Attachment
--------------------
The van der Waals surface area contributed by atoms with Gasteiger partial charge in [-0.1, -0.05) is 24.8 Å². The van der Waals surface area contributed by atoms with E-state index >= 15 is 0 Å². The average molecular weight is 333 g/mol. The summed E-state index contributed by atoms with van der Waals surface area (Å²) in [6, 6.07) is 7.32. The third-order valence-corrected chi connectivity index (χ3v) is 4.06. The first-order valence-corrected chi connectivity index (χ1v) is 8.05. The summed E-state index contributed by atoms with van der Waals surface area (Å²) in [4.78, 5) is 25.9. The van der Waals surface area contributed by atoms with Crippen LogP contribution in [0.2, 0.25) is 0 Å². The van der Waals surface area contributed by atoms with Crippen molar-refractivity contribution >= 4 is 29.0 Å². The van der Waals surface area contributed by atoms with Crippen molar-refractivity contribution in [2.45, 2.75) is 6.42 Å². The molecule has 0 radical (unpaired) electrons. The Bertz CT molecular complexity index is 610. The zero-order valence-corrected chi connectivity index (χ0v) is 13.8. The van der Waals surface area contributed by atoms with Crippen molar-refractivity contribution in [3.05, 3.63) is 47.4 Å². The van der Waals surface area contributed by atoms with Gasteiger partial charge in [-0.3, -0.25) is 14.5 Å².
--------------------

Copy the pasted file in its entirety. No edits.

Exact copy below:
The van der Waals surface area contributed by atoms with Gasteiger partial charge in [-0.1, -0.05) is 24.8 Å². The van der Waals surface area contributed by atoms with E-state index >= 15 is 0 Å². The average molecular weight is 333 g/mol. The summed E-state index contributed by atoms with van der Waals surface area (Å²) in [6, 6.07) is 7.32. The third-order valence-corrected chi connectivity index (χ3v) is 4.06. The first-order valence-corrected chi connectivity index (χ1v) is 8.05. The summed E-state index contributed by atoms with van der Waals surface area (Å²) in [4.78, 5) is 25.9. The van der Waals surface area contributed by atoms with Crippen LogP contribution in [0.2, 0.25) is 0 Å². The van der Waals surface area contributed by atoms with Crippen molar-refractivity contribution >= 4 is 29.0 Å². The van der Waals surface area contributed by atoms with Crippen molar-refractivity contribution in [2.45, 2.75) is 6.42 Å². The molecule has 0 radical (unpaired) electrons. The Bertz CT molecular complexity index is 610. The zero-order valence-corrected chi connectivity index (χ0v) is 13.8. The van der Waals surface area contributed by atoms with Crippen molar-refractivity contribution in [3.05, 3.63) is 47.4 Å². The van der Waals surface area contributed by atoms with Gasteiger partial charge in [-0.3, -0.25) is 14.5 Å².